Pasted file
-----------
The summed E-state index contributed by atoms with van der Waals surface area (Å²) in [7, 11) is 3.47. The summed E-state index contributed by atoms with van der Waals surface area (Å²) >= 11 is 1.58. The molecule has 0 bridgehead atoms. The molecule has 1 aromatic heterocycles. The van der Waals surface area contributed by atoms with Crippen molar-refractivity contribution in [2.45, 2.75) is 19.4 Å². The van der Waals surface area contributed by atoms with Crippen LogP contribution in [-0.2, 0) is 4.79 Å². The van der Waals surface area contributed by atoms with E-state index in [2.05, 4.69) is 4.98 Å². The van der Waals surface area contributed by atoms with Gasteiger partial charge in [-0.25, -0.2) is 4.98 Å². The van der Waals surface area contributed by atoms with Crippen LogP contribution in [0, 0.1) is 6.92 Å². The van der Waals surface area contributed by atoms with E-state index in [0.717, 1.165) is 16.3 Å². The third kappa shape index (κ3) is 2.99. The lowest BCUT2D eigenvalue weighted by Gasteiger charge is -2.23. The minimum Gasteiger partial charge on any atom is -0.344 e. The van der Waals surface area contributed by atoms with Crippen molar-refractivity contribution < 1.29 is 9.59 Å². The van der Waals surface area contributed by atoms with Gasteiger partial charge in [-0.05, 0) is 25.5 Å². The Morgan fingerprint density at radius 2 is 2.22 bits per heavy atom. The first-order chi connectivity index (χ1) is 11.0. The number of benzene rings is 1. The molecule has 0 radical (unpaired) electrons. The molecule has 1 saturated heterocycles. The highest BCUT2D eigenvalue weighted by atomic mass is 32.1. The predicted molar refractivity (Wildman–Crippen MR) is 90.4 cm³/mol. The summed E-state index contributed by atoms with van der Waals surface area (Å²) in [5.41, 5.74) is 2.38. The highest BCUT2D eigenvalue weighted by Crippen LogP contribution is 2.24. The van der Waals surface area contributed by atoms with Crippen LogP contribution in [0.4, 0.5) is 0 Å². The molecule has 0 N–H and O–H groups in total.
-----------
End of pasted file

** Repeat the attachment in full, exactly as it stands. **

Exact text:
The summed E-state index contributed by atoms with van der Waals surface area (Å²) in [7, 11) is 3.47. The summed E-state index contributed by atoms with van der Waals surface area (Å²) >= 11 is 1.58. The molecule has 0 bridgehead atoms. The molecule has 1 aromatic heterocycles. The van der Waals surface area contributed by atoms with Crippen molar-refractivity contribution in [2.45, 2.75) is 19.4 Å². The van der Waals surface area contributed by atoms with Crippen LogP contribution in [-0.2, 0) is 4.79 Å². The van der Waals surface area contributed by atoms with E-state index in [2.05, 4.69) is 4.98 Å². The van der Waals surface area contributed by atoms with Gasteiger partial charge in [-0.25, -0.2) is 4.98 Å². The van der Waals surface area contributed by atoms with Crippen LogP contribution in [0, 0.1) is 6.92 Å². The van der Waals surface area contributed by atoms with E-state index in [0.717, 1.165) is 16.3 Å². The third kappa shape index (κ3) is 2.99. The lowest BCUT2D eigenvalue weighted by Gasteiger charge is -2.23. The minimum Gasteiger partial charge on any atom is -0.344 e. The van der Waals surface area contributed by atoms with Crippen molar-refractivity contribution < 1.29 is 9.59 Å². The van der Waals surface area contributed by atoms with Gasteiger partial charge in [-0.05, 0) is 25.5 Å². The Morgan fingerprint density at radius 2 is 2.22 bits per heavy atom. The first-order chi connectivity index (χ1) is 11.0. The number of benzene rings is 1. The molecule has 0 radical (unpaired) electrons. The molecule has 1 saturated heterocycles. The highest BCUT2D eigenvalue weighted by atomic mass is 32.1. The predicted molar refractivity (Wildman–Crippen MR) is 90.4 cm³/mol. The summed E-state index contributed by atoms with van der Waals surface area (Å²) in [5.41, 5.74) is 2.38. The highest BCUT2D eigenvalue weighted by Crippen LogP contribution is 2.24. The van der Waals surface area contributed by atoms with Crippen LogP contribution in [0.4, 0.5) is 0 Å². The molecule has 0 N–H and O–H groups in total.